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Women in Business: Corey Langdon



A Business Woman in Boise

Corey Langdon, COO, CFO and Co-Founder of Complete Restoration Services, is obviously used to wearing many hats. As a mother, business owner and little league coach she always gives 100% and consistently proves you can be a boss, even in a primarily male-dominated industry. We sat down with Corey to discuss her career and how she keeps balance in a busy world.


So, first, before we dive into these questions; can you tell us a little bit about Complete Restoration Services and what you guys do?

Complete Restoration Services is a locally owned and operated restoration company. We started it in June of 2008. CRS cleans up all commercial and residential losses. Including; water damage, mold damage, fire damage, smoke damage, odor removal, sewage damage, reconstruction, crawl space cleanup, asbestos & biohazard damage cleanups, etc. Everything small to large ranging from residential to commercial properties.

How large of a project can CRS service?

We've handled multiple large losses just under $500,000.

Let's start at the beginning. What were you like in high school and how do you feel about that now?

In high school I was quite shy and introverted - I focused on school. During my senior year, I took multiple college classes at CSI for college credit. I wanted to get it done and I wanted to move on to bigger and better things.

What did you imagine your life looking like after graduating from academia?

I didn’t really have a picture in mind for my career. After graduating college my main focus was starting a family and staying at home to raise my kids. My career came second to my family.

Are you from Boise originally?

I was born and raised in Twin Falls, Idaho. I moved to Boise in 2003 to go to school at BSU. My first 2 years of college I was a psychology major and then I changed to horticulture. I graduated BSU in 2008 with a bachelor's in horticulture with an emphasis in business.

What was your motivation to start doing this kind of business?

It was my husband's idea to start a restoration company. We started the company in 2008 right before we got married. Chris worked in the industry for five years prior to wanting to start his own company. He taught me the ins and out of the business. I worked part-time for the company writing estimates while I stayed at home with the kids and slowly took over more and more over the years. The storm of 2017 really kicked my restoration career into gear. We were so busy, I started working over 60 plus hours a week to keep up with demand and I have not slowed down since.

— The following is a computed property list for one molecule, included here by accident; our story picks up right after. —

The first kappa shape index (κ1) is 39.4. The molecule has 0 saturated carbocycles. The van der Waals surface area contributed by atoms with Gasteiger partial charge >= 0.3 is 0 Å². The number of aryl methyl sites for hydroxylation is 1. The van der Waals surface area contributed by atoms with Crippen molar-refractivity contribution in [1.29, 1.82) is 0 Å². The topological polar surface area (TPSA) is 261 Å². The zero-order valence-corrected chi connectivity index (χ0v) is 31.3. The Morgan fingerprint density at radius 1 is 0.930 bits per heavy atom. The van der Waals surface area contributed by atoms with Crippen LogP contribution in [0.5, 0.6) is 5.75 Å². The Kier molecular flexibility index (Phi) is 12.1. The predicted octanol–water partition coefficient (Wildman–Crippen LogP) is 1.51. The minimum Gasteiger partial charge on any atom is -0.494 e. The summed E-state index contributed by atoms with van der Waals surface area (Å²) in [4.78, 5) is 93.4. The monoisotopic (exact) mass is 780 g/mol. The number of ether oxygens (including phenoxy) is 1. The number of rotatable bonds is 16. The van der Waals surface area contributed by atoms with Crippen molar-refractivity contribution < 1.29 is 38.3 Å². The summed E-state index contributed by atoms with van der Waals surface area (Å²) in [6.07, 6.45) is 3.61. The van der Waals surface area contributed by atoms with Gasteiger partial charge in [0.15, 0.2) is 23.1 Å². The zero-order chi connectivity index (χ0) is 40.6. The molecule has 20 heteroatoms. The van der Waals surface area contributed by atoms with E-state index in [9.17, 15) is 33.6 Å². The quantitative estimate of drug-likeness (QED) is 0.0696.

As a young adult first breaking into your career, what fears did you experience and what did you do to combat those worries?

My biggest fear was we relied on business relationships to refer us work. We were a very small company at first and needed just a few jobs to get by. We lived paycheck to paycheck and it was scary. If we didn't have work, we didn't take a paycheck. There was no real way to combat the fear. The fear drove us to get our name out there and make more connections.

So how do you win clients over?

We win people over by the quality of work we do. We are a family run company. We’re not a franchise like most of our competitors. You can call the office and speak to Chris or myself. Plus, we hire only the best. Our crew is amazing and the customers love them.

What would you say was the most important step you had to take to get to the position you're in now?

The big step was finding the right people for the job. Over the past couple of years, we hired two top-notch industry professionals. They both came from California and worked for larger restoration companies so they know the industry extremely well. They both came with an idea of what they wanted in a career. Their ideas fit right in with how we wanted to expand our company. Today, they each head a division within CRS. They make my job easy most of the time. By years end, I plan on transitioning out of operations. My main focus will be financials and business development.